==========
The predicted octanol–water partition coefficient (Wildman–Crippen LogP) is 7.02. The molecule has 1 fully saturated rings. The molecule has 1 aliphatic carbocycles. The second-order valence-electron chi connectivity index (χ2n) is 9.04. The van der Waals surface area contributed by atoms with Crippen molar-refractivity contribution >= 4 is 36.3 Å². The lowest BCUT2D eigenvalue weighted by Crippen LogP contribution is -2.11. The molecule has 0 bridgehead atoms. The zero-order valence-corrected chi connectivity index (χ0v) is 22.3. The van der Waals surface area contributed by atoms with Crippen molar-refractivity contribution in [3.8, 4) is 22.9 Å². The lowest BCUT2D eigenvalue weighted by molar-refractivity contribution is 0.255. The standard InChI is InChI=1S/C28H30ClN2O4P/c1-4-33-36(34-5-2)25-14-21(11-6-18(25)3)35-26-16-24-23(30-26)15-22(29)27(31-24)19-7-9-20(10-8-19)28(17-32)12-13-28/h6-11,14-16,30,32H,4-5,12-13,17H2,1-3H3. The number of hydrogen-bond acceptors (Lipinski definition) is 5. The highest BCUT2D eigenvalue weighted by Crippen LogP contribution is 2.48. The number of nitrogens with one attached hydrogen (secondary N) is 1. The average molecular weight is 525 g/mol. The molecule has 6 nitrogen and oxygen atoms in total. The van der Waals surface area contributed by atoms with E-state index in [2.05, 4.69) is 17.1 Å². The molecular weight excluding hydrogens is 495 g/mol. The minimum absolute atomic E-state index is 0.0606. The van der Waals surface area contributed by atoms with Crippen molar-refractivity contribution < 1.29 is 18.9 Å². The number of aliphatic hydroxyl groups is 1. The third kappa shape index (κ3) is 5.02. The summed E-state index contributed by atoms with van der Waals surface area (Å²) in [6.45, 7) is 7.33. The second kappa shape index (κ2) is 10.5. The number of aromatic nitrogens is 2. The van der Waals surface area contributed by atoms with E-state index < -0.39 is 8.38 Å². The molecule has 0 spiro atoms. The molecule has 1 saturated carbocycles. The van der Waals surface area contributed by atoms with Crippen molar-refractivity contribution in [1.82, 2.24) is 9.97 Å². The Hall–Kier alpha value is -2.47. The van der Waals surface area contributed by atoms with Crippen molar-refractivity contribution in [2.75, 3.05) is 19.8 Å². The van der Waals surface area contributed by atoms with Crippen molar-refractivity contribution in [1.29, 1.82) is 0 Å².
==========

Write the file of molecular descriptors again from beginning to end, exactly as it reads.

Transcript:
The predicted octanol–water partition coefficient (Wildman–Crippen LogP) is 7.02. The molecule has 1 fully saturated rings. The molecule has 1 aliphatic carbocycles. The second-order valence-electron chi connectivity index (χ2n) is 9.04. The van der Waals surface area contributed by atoms with Crippen molar-refractivity contribution >= 4 is 36.3 Å². The lowest BCUT2D eigenvalue weighted by Crippen LogP contribution is -2.11. The molecule has 0 bridgehead atoms. The zero-order valence-corrected chi connectivity index (χ0v) is 22.3. The van der Waals surface area contributed by atoms with Crippen molar-refractivity contribution in [3.8, 4) is 22.9 Å². The lowest BCUT2D eigenvalue weighted by molar-refractivity contribution is 0.255. The standard InChI is InChI=1S/C28H30ClN2O4P/c1-4-33-36(34-5-2)25-14-21(11-6-18(25)3)35-26-16-24-23(30-26)15-22(29)27(31-24)19-7-9-20(10-8-19)28(17-32)12-13-28/h6-11,14-16,30,32H,4-5,12-13,17H2,1-3H3. The number of hydrogen-bond acceptors (Lipinski definition) is 5. The highest BCUT2D eigenvalue weighted by Crippen LogP contribution is 2.48. The number of nitrogens with one attached hydrogen (secondary N) is 1. The average molecular weight is 525 g/mol. The molecule has 6 nitrogen and oxygen atoms in total. The van der Waals surface area contributed by atoms with E-state index in [2.05, 4.69) is 17.1 Å². The molecular weight excluding hydrogens is 495 g/mol. The minimum absolute atomic E-state index is 0.0606. The van der Waals surface area contributed by atoms with Crippen molar-refractivity contribution < 1.29 is 18.9 Å². The number of aliphatic hydroxyl groups is 1. The third kappa shape index (κ3) is 5.02. The summed E-state index contributed by atoms with van der Waals surface area (Å²) in [6.45, 7) is 7.33. The second kappa shape index (κ2) is 10.5. The number of aromatic nitrogens is 2. The van der Waals surface area contributed by atoms with E-state index < -0.39 is 8.38 Å². The molecule has 0 spiro atoms. The molecule has 1 saturated carbocycles. The van der Waals surface area contributed by atoms with Crippen molar-refractivity contribution in [1.82, 2.24) is 9.97 Å². The Hall–Kier alpha value is -2.47. The van der Waals surface area contributed by atoms with Crippen molar-refractivity contribution in [2.75, 3.05) is 19.8 Å². The van der Waals surface area contributed by atoms with Crippen molar-refractivity contribution in [1.29, 1.82) is 0 Å².